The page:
Yet the surprise, in my view, could be how fast the Dump Davis movement fizzles if the economy really is on the mend. Indeed, California municipal bonds have rallied modestly ever since the legislature and the governor agreed on a $99 billion budget, never mind Sacramento's reliance on smoke and mirrors in making its fiscal calculations.
STILL WEIGHED DOWN. Much depends on how the national economy does over the next several weeks. Management professor Edward Leamer, who also heads the UCLA Anderson Forecast Center, counts himself among the skeptics.
He notes that because of state spending cuts in California and elsewhere, teachers, police officers, firefighters, and other public-sector employees are losing their jobs. The recent rise in interest rates undermines the housing market. And business' animal spirits aren't going to stir without strong consumer demand for homes, cars, and other big-ticket items. The bursting of the dot-com bubble still weighs heavily on the national economy, which has too much capacity.
It seems to add up to a scenario of sluggish growth nationally and in California. "You can't have a vigorous recovery this time," says Leamer.
SPENDING PICKUP. Well, call me a crazy optimist. The impressive signs of an improving economy suggest that the turnaround is for real this time. Witness the bigger-than-expected jump in retail sales in July. Perhaps the Bush Administration's fiscal-stimulus program is finally paying off. For instance, Wal-Mart (WMT
) reports that consumers who cashed in their $400 per child tax-credit checks at its stores spent about 15% of that money there.
Business investment on high-tech gear is up at a double-digit pace over the past two quarters. Most important for future capital-spending plans, corporate profits have been up five out of the last six quarters. Investment in equipment and software gained at a 7.5% annual rate in the second quarter, the best performance in three years.
True, much of that spending went into replacing aging but essential equipment, rather than into expansion (see BW Online, 8/14/03, "Behind the Surge of Capital Spending"). But the economic life of computer hardware is less than two-and-a-half years, and managers know that if they want to maintain their competitiveness, they'll have to keep investing in new technology -- capacity glut or not.
OVERREACTION IN BONDS? One sign of the times: Business magazines and trade publications have stopped publishing post-mortems on the turn-of-the-millennium telecommunications bust and started emphasizing the economic benefits from promising new technologies again.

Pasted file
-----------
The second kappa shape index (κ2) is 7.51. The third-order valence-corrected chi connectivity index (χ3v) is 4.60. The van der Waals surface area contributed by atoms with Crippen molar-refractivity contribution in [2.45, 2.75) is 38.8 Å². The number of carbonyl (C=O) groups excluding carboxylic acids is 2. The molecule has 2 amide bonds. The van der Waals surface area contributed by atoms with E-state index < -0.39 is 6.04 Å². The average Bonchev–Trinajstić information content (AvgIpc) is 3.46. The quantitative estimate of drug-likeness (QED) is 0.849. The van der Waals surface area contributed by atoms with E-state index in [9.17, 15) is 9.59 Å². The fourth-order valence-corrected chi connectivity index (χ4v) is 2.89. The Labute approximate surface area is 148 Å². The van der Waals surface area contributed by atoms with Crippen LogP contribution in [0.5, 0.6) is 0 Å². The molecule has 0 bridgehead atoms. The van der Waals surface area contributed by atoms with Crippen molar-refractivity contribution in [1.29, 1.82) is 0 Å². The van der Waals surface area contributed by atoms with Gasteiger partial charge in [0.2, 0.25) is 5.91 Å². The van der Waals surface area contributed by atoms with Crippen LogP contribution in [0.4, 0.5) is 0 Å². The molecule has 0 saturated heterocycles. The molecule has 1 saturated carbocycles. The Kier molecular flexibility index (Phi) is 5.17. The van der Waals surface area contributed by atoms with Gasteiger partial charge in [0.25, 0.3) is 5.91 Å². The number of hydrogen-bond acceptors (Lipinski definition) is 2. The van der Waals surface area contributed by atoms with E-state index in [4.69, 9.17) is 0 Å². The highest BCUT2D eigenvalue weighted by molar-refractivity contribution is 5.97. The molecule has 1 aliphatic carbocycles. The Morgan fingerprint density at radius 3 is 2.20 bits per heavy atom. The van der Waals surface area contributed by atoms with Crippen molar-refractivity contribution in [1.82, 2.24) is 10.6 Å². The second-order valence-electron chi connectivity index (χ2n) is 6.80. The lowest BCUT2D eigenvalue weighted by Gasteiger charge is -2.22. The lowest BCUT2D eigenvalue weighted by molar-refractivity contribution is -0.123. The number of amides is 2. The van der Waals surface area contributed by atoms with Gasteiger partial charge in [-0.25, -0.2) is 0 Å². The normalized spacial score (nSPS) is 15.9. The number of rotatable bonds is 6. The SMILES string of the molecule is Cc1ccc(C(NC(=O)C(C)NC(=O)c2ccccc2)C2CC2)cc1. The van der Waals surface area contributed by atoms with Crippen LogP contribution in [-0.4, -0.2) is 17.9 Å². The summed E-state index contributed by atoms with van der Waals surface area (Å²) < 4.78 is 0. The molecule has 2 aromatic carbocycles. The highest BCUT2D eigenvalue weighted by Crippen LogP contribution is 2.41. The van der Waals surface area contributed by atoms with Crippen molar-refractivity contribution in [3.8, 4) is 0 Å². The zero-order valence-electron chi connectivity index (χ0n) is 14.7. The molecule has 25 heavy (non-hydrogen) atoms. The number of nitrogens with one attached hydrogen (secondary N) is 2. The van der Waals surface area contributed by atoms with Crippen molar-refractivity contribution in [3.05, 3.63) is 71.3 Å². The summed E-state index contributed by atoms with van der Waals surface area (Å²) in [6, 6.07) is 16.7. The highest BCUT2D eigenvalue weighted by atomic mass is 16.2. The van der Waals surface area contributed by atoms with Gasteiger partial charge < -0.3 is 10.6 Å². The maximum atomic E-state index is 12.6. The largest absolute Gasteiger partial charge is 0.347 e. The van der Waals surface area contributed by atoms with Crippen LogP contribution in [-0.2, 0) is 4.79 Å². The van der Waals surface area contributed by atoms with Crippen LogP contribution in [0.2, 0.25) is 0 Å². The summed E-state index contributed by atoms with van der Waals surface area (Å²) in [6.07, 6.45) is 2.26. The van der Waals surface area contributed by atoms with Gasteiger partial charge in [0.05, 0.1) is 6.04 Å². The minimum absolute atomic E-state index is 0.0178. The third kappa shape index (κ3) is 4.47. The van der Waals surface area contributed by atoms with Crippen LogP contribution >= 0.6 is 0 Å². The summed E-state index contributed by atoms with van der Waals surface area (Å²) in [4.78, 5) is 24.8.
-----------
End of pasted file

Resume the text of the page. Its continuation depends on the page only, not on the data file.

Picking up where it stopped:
The stock and commodity markets have rallied. And fear over bond yields' recent jump may be overdone. James W. Paulson, chief investment officer at Wells Capital Management, argues that bond yields took an unexpected nosedive after the Federal Reserve Board set off alarms about the risk of a deflationary spiral.
Yet that cloud seems to be lifting as the economy picks up. The 10-year Treasury bond yield has moved back to the 4.25% trading range that has held for much of the year. The violence of the upward move in rates was exacerbated by hedge funds unwinding some positions in the mortgage market.
INCUMBENT BOOSTER. Sure, Davis doesn't have much time. The recall is only a few weeks off. Nevertheless, the governor's best ally right now may be President George W. Bush.
The Republican Chief Exec needs a sustained economic rebound to bolster his chances for reelection next year. The political status quo starts to look pretty good when incumbents preside over an investment-led economic recovery, especially if it gives hope to Northern California's battered high-tech industries. Voters could then decide the recall circus is no way to run a modern state.
As Davis adviser Bill Clinton is fond of saying, "It's the economy, stupid." So governor, it's not too late to think about tomorrow. Farrell is contributing economics editor for BusinessWeek. His Sound Money radio commentaries are broadcast over Minnesota Public Radio on Saturdays in nearly 200 markets nationwide. Follow his weekly Sound Money column, only on BusinessWeek Online